Julius Malema on cabbages, tomatoes and a looming court battle
Former ANC Youth League firebrand Julius Malema, facing criminal prosecution and a R16m tax bill, says he is now treated like a leper by those who once supported him.
Speaking exclusively to M24i this week at his farm, recently attached by the Asset Forfeiture Unit (AFU), outside of Polokwane in Limpopo, Malema spoke of his tax and court woes, his future and how he was treated by the ANC on whose stage he once took the spotlight.
“I have lost a lot of friends. I am one person who believes that those who leave you during difficult moments were never with you even before…,” he said.
“We’ve seen friends vacillating. We’ve seen friends bowing to the pressure of the enemy. We’ve seen friends speaking in tongues and some are even so ashamed to be seen with you in public because to them you look like you’ve got leprosy and some don’t even take your calls. If they do they are very impatient,” said Malema.
Malema has been out in the cold since his expulsion from the ANC by its national disciplinary committee in February last year.
His fate was finally sealed at the ANC’s Mangaung conference in December last year when President Jacob Zuma was re-elected and Malema’s sympathisers failed to win key positions.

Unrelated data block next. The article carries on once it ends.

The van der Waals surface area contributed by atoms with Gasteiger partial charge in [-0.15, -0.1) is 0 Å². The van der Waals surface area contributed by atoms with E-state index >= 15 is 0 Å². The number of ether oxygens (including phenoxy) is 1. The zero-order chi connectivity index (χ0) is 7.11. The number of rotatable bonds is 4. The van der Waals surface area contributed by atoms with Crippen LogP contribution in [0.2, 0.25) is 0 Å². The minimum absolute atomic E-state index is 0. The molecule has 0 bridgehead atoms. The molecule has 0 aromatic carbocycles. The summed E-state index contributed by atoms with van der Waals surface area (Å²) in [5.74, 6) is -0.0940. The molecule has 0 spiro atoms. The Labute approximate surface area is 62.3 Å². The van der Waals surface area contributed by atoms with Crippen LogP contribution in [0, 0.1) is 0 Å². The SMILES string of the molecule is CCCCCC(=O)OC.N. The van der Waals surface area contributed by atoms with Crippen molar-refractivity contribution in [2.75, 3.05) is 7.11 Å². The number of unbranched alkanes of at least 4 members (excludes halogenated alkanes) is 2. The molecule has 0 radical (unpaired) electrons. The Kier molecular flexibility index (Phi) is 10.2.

Malema – who says he now grows cabbages, tomatoes and tends to his cattle – said he had prepared himself for the treatment he was experiencing as he had seen it happen to Zuma.
“I have seen people literally running away from President Zuma when he was in trouble. It is the people today who are projecting themselves as the most loyal people of President Zuma.
“That is why I will never be treated for stress or depression because I have anticipated this type of conduct especially from pretenders who just hijacked the train and not knowing where it came from and where it was going,” Malema said.
In the interview Malema was still upbeat with flashes of rhetoric to match his trademark red designer shoes, vibrant shirt and cream Boss pants, but he looked a different person to the beret-wearing militant he once projected.
He conceded that all was done and dusted for him in the youth league.
“Our problems started with the demand to change the ownership pattern in South Africa and people thought it was a joke they ridiculed it (and) comedians made jokes about it, but we soldiered on,” he said.
He said the ANC was controlled by big interests and took a swipe at the billionaire Rupert family whom he said had once referred to the youth league as a mosquito.
“People should have analysed it there that Capital runs the ANC and South Africa. And once they identified the youth league as an irritating mosquito they went to look for a ‘doom’ [insecticide]. Cyril Ramaphosa became a ‘doom’ and the ANC became a ‘doom’ to kill the ANC youth league out of the instructions of the Ruperts,” charged Malema.
Malema continued to protest his innocence in the face of a bevy of criminal charges including racketeering.
“Racketeering… it is a serious charge and to be classified like a mafia who runs a an illegal operation… They can’t charge druglords with such a serious charge but they charge me! I still want to understand,” he said.
He said his future was now in farming. He said even if he lost his farm their were traditional leaders who would give him land.
All he wished for was for rain so his vegetables would grow.